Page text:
Conal Keaney: Business isn’t just going to start as soon as this ban is lifted

Like most employers, Donal Vaughan and Conal Keaney came to stark realisations well before the recent government announcements.
Conal Keaney: Business isn’t just going to start as soon as this ban is lifted
Conal Keaney and Donal Vaughan.

Like most employers, Donal Vaughan and Conal Keaney came to stark realisations well before the recent government announcements.

That didn’t make things much easier. Being prepared to shut up shop or let people go even temporarily is as bad as the act itself.

Vaughan’s Shoes’ outlets in Castlebar, Claremorris, and Ballinrobe will open again but for now it’s their online store, which last year won a national retail award, where it’s business as usual.

“All the staff are working at home,” reports Mayo footballer Vaughan. “We worked very hard on automating a lot of our systems to save time because we can’t afford to be wasting resources so I’m actually able to manage it myself at the moment. In fairness, customer service can work remotely so that’s the beauty of that.

“We were working on the online store four years ago to diversify the business. Overall, you’d be massively down but a lot of people are 100% down so to have something coming through the door is a big help.

Touch wood, I’ll never have to do it again but it was nearly like you failed in business. Normally, closing down your store is the only scenario where that would happen. In fairness to staff, they’ve been brilliant.

Dublin hurler Keaney’s CP Adventure had also been thriving but as an outdoors company the impact of the coronavirus shutdown has been greater.

With bases in Blessington and the Phoenix Park, they had a host of Easter camps organised. Last year, they opened a new adventure centre on the grounds of Russborough House just outside Blessington.

“This was to be the start of the season for us. St Patrick’s Day to around the All-Ireland finals time is our peak season. It looks like this year it’s going to go from off-season to off-season. It’s going to be tough but we just have to get on with it. There’s nothing we can do about it.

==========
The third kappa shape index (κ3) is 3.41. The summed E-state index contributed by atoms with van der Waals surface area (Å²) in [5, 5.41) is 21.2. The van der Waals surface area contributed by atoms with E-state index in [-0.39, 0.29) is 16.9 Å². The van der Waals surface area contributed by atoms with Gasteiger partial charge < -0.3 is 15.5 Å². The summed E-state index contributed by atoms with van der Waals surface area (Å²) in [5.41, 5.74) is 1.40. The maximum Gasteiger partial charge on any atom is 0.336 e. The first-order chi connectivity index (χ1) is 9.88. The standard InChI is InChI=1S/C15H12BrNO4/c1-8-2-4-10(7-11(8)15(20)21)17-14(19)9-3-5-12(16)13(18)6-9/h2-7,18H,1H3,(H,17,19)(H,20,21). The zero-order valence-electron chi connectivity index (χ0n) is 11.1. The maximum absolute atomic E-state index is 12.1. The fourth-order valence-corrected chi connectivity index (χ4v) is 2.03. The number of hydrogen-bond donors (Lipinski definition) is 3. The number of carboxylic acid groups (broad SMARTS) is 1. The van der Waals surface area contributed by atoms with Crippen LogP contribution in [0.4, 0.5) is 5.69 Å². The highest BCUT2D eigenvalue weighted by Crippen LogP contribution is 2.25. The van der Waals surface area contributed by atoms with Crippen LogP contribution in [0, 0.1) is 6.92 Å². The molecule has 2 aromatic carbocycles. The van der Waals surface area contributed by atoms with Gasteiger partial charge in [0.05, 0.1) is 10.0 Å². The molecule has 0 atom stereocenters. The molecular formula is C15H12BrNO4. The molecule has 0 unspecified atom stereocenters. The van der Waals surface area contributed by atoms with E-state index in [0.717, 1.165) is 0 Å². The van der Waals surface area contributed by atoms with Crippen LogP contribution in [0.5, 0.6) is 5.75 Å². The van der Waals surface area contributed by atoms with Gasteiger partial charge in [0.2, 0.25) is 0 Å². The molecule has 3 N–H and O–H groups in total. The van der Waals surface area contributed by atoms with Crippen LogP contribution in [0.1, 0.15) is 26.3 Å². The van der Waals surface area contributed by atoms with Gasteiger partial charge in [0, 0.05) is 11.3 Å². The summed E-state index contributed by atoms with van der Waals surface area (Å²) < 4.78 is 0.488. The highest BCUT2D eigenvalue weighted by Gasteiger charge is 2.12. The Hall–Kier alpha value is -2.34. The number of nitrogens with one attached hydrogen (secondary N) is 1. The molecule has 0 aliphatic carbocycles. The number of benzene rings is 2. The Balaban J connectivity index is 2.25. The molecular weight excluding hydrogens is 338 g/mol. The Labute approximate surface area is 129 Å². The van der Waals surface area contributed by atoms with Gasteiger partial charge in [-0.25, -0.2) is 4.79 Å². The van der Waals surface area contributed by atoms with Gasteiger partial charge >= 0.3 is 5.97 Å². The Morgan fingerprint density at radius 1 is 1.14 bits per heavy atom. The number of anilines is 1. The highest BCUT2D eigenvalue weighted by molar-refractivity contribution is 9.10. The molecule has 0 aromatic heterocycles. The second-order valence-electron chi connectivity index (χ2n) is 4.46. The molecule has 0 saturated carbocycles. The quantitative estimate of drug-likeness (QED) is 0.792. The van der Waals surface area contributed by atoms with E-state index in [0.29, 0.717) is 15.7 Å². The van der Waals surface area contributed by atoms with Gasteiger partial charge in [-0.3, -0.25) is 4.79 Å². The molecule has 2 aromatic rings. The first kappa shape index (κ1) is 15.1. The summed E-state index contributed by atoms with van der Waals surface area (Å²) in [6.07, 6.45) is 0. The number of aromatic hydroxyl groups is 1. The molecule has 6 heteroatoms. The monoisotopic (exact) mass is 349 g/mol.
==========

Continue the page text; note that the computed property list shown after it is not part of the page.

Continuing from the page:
“We had four or five working full-time. Then in the height of the summer you’d have had up to 20 lads that would have been season staff. Everybody’s gone now, everybody’s laid off because there is no work.”

Vaughan is appreciative of the Government wage subsidy scheme but there had been a lot of doubt for a period. “I’m part of Retail Excellence Ireland and they would have had communications every day.

“The Government were trying to introduce something then bring in legislation on the back of it. Everyone was finding the loopholes and there were 10 days there when literally nobody knew what was going on. It kept changing and the Government were trying to make it better but the uncertainty was a bit stressful alright.”

Keaney’s employees will avail of the coronavirus unemployment benefit as he tries to plan out what can be done when the precautions are lifted.

“Obviously, we have some reserves but I need those reserves to get back going again. Business isn’t just going to start as soon as this ban is lifted. Not everything is going to be rosy straight away because if it is lifted in June or July I’m going to need more to get going again and if it doesn’t then it’ll be an off-season for me when I’m going to be in a situation where I’m going to get staff back and try and hang onto them over the winter period. It’s going to be difficult. How we keep doing it, I’m not quite sure.